Dry needling is akin to rebooting your computer when it’s trapped in the spinning ball of doom, says Charlie Merrill, my physical therapist at Merrill Performance in Boulder, Colo. “You’re causing micro-trauma in that part of the muscle,” he says, which triggers increased circulation, an inflammatory response and biochemical changes (like the ones Dommerholt mentioned) that help the muscle heal. “When it comes back online, things are working more normally again,” he says.
Needling is not a fix-all solution, Merrill says. “It’s usually only a piece of the puzzle, and often a very small piece.” He says he almost never gives a patient dry needling alone. Instead, it’s one tool in a larger treatment plan that might also include exercises, range-of-motion drills and stretching.
Dry needling is most often done by physical therapists, but doctors, nurses, chiropractors and acupuncturists who have been trained can also do it. If you try it, look for a practitioner who has had specific training in the technique (typically a weekend class), and be sure that your clinic keeps needles sterile.
While the American Physical Therapy Association does not have an official position on dry needling, it recognizes that the technique “is within the professional scope of practice for physical therapists,” says Erin Wendel, the association’s senior media relations specialist.
When done by a physical therapist, dry needling is considered a regular part of physical therapy so patients (and insurers) aren’t charged added fees for it and practitioners don’t have the lure of extra income tempting them to use the technique inappropriately. However, in Idaho, New York, South Dakota and Tennessee, concerns raised by acupuncture advocates about which health-care professionals should be allowed to use needles have led to prohibitions on physical therapists providing dry needling. If you live in one of those states, you’ll have to seek the treatment from a physician.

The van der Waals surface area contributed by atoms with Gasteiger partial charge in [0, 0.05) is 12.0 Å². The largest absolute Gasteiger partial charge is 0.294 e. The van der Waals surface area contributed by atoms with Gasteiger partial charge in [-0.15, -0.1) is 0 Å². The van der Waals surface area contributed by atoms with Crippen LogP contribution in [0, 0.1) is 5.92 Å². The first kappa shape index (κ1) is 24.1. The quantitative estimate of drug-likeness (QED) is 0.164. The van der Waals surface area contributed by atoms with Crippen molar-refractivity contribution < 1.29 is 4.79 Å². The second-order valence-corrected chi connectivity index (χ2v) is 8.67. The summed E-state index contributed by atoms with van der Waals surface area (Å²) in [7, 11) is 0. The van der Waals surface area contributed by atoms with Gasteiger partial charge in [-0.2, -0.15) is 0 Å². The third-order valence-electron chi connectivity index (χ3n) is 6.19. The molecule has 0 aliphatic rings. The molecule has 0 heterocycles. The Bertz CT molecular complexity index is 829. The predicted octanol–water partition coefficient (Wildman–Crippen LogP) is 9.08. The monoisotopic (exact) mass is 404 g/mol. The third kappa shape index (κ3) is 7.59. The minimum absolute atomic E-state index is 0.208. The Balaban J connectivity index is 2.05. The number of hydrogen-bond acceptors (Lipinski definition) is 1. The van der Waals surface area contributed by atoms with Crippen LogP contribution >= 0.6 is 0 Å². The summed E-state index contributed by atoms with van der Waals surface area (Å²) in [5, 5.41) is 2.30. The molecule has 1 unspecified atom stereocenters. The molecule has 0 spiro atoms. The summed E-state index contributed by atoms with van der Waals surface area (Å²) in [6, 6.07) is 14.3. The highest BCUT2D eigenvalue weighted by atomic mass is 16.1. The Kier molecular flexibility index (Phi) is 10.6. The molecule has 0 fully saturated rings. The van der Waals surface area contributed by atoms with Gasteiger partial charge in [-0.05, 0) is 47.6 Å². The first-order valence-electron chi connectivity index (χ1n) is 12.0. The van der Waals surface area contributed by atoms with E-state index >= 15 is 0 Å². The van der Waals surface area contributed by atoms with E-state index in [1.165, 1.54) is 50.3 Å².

When I told Merrill how much pain I’d had the day after the treatment, he wasn’t surprised. “It’s not like massage, where you’re going to feel good today,” he says. “It’s a feel-worse-today-to-feel-better-in-a-week-or-two sort of thing.” Dry needling is most painful in the calves and the glutes, Merrill says. When I received the treatment for hip pain on another occasion, it didn’t hurt a bit. But I’m still wondering whether it helped.
The problem I have assessing an intervention such as this is that I can’t know how my injury would have done without the procedure. If it was going to resolve itself on its own over those same few weeks, perhaps its greatest benefit was that it gave me a distraction — and a new pain to deal with, temporarily, and the feeling that I’d done something proactive — while nature ran its course.
What is Dry Needling?
Dry needling is the use of either solid filiform needles or hollow-core hypodermic needles for therapy of muscle pain, sometimes also known as intramuscular stimulation (IMS). Acupuncture and dry needling techniques are similar.
What is Trigger Point Dry Needling (TDN)?
TDN is an effective therapy to treat muscular tension and spasm which commonly accompanies conditions such as arthritis, nerve irritation, muscular strain, ligament strains and herniated discs. It is called “Dry” Needling because there is no solution injected as with a hypodermic needle during a flu shot. With Dry Needling, the needle itself and the effects it produces within the tissue is the treatment.